De Paris à Sydney: Aussie Post
From South Africa to Korea:...
From Germany to Texas: Country Skipper
06 June, 2011 09:44
Hey! My name is Sabrina and I am from Germany. For a while I moved around a lot between Egypt, Germany, France, and the US. For the past seven years I’ve lived in Texas. I have family all over the world, so my blog, www.countryskipper.com, is a mix between a travel and an expat blog.
1. Why did you move abroad?
Wanderlust maybe? I really just like experiencing different cultures and getting to see new places. I like warm weather. And I like meeting other expats. When I moved to Egypt after high school it was because I wanted to do something fun before starting college. And fun it was! I got to work in a scuba diving center, be at the Red Sea, enjoy the sun every day, and go out a lot. In college I studied International Business and that included a semester in France and another one in Texas. After that I finished my degree in Germany and moved back to Texas where I still live with the Italian guy I met on my exchange semester here. So, make that wanderlust paired with love?
2. How do you make a living (working? Tell us about your experience)?
It’s not easy to find a job as a foreigner in the US. Lots of visa regulations to deal with and immigration paperwork to fill out. But it did work out and I found a job with a university here.
3. How often do you communicate with home and how?
Lots! I love Skype and use it to talk to my family quite a bit. I probably speak to them at least two, three times a week. When I don’t have my computer with me, I use international calling cards to call them. To stay in touch with my friends, I rely on Facebook and email. I prefer Facebook though because it makes it so easy to share pictures, send little blurbs about what you’re doing. It’s more interactive than an email.
4. What's your favorite thing about being an expat in America?
I don’t think I can boil it down to one ? I love the weather here in West Texas. I have gotten used to expecting a blue sky every morning when I leave the house. And I really like that I can go to the pool, swim, and lay in the sun as early as April. I also appreciate the friendliness in people here. It might not always mean something, but it sure makes for a nice atmosphere. And of course I like all the friends that I was able to make here who I would have never met if I had stayed in my small town in Germany.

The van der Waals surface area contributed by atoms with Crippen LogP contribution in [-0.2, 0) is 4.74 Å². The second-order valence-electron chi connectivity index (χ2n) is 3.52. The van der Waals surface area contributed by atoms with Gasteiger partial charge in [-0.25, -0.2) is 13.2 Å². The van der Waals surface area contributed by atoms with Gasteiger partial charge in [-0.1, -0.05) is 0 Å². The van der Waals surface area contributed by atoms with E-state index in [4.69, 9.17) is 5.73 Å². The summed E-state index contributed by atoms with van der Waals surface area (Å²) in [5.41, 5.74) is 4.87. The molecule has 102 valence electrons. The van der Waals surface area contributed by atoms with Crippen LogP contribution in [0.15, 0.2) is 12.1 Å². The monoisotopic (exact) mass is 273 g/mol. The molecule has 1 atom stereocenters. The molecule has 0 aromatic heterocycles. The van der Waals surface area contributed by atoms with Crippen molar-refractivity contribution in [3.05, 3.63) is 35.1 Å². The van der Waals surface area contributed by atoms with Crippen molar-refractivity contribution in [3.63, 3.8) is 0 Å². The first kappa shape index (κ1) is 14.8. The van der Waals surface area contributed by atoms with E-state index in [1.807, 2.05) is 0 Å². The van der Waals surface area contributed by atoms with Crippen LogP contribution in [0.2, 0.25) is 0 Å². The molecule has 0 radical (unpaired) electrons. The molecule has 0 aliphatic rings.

5. What’s the worst thing about being an expat in America?
That’s easy... being so far away from family and friends in Germany. I don’t think I’ll ever get used to that. Skype, phone calls, and frequent visits back home help though.
6. What do you miss most?
Of course I miss family and friends. I also miss little things like good bread (doesn’t every German say that when they’re abroad?!), foreign cheeses, cheap sparkling water, and restaurants and cafes where everybody sits outside enjoying the good weather. Sometimes I miss directness. People here can be hard to read at times.
7. What custom/ habits do you find most strange about your adopted culture?
Good question. I lived here for so long that I don’t even notice many things anymore. What I haven’t gotten used to is that religion is much more public in Texas than in Germany. It’s such a big part of live here. You can’t meet on Wednesdays and Sundays because people go to church. People who work together frequently go to the same church. It really freaked me out at the beginning when people at work would mention something about Sunday’s sermon... It still makes me feel uncomfortable, but I sort of got used to it.
8. What is a myth about your adopted country?
A myth? Well, people don’t ride to class or work on their horses. People actually asked me that when I moved here. But on the other hand, there are many real life cowboys everywhere. And by cowboys I mean the guys who wear the trinity of boots, buckle, and hat. I’ve seen them in airports, going to class, shopping, ...
9. What advice would you give other expats?
Don’t expect to get everything right! Even if you understand the language, you might not be able to get the little subtleties for a long time. Even if you mean well, you’ll step on a few toes because you didn’t know any better. Even if you know most of the local customs, you’re sure to miss a few in the process of everyday life. Happens to me even after seven years here. That’s when you get to pull the foreigner card ?
10. When and why did you start your blog?
I started my blog a little less than a year ago. Travelling to see family, friends, and new places is such a big part of my life. I don’t know why it took me so long to start a blog in the first place.
I really enjoy writing about my trips through the world and funny/weird things I encounter in Texas because it makes me take more pictures and see things with a different perspective. Writing a blog also introduced me to a lot of other expats who document their adventures. It’s a fun community!
Sabrina's blog, Country Skipper